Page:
It has been no secret that for the past two decades since Argentina lost the 1990 FIFA World Cup final to West Germany in the Stadio Olimpico they have sincerely underachieved on the world’s grandest stage.
For a nation who has two stars embroidered above their crest to signify their greatest accolades of winning footballs most coveted title in both 1978 and 1986 they have failed to make it past the last eight since that miserable night in Rome as an Andreas Brehme spot kick ended La Albiceleste’s hopes of retaining their world title.
Fast forward twenty years and with Argentina’s most iconic figure at the helm Diego Maradona, can they replicate their glory days?
When you think of an Argentina team you become aware of the attacking flair and efficient flavour of a side that can not only turn a game on its head with a significant piece of genius and craft but can also show immense grit and determination to grind out results. They have always had a healthy blend in their side of intelligence and ruthlessness.
Of course we think of the likes of Mario Kempes, Gabriel Batistuta and arguably the greatest player of all time Diego Maradona, but with all that world class ability at the forefront of the pitch Argentinean teams have also relied on those in the middle of the park and at the back. Daniel Passarella, Oscar Ruggeri, Roberto Ayala, Diego Simeone, just a few of the great born leaders to have adorned the blue and white stripes.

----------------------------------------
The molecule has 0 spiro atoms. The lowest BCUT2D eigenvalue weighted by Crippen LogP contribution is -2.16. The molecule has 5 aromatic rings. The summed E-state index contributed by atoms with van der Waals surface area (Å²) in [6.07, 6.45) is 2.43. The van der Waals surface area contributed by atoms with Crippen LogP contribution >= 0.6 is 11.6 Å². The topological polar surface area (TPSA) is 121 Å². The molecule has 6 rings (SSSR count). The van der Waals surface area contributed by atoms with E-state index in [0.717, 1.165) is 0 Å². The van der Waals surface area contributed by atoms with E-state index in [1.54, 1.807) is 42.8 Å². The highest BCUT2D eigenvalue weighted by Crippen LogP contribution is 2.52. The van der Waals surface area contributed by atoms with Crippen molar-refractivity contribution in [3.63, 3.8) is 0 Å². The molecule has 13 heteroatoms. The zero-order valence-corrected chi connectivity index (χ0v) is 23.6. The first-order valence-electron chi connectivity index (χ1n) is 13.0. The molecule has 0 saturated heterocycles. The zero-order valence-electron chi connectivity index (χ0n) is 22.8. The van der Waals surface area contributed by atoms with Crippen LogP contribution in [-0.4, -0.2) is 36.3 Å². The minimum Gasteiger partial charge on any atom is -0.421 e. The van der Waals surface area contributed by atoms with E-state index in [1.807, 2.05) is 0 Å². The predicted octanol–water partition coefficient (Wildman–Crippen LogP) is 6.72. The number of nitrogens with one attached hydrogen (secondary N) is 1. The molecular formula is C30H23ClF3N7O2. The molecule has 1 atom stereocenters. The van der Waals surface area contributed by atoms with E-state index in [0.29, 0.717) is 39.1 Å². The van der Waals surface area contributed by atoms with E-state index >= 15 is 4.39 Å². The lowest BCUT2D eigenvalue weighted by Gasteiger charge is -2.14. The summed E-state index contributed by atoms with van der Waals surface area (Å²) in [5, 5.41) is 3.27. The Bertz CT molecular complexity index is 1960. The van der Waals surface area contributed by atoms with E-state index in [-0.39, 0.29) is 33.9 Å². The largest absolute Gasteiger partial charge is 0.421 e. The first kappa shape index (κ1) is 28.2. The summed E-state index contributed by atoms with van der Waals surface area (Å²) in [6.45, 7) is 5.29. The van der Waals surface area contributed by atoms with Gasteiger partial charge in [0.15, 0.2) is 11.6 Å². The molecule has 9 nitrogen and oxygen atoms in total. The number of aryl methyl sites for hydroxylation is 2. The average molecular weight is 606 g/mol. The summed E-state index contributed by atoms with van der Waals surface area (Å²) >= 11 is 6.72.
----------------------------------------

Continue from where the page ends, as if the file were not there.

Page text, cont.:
Men who have worn that shirt bursting with pride with performances to match by taking command and raising the bar. It is an underrated trait to Argentine teams where key players at the back are just as important to those up top.
Maradona is an icon pure and simple. Despite his controversial antics which have blemished a career that is littered with accolades and honours he is undoubtedly one of the greatest players of all time, if not the greatest? His arrival to management was more purely down to his reputation and cult status within in his homeland rather than for his managerial ability.
His side was extremely fortunate to even make it to South Africa and had it not been for a Martin Palermo stoppage time winner in Buenos Aires against Peru back in October we may have been mourning the loss a football superpower not being at this year’s FIFA World Cup. Despite a rocky road to the finals you cannot ignore the talent that is possessed in El Diego’s squad.
Their attacking options are frightening. They have undoubtedly the most formidable choice of forwards out of the 32 nations competing in the ‘Rainbow Nation’ with Maradona opting to take six of them to the big dance. Lionel Messi the world player of the year is the stand out name. He is occupied by Gonzalo Higuain, Carlos Tevez, Diego Milito, Sergio Aguero and veteran Martin Palermo.
Just last week Diego Milito bagged a brace in the Champions League final and wasn’t even guaranteed a place in Maradona’s squad with the head coach contemplating whether or not to leave him out. Worryingly though despite their star names and ability their scoring record for their national team hasn’t been as prolific as perhaps it should be.
Carlos Tevez who has been banging in goals for fun at Manchester City has only netted 9 goals in 52 appearances and Milito only scoring 4 in 20. Talisman Lionel Messi is not as sharp in front of goal for his nation as he is for his club either as he has netted 13 times in 44 games.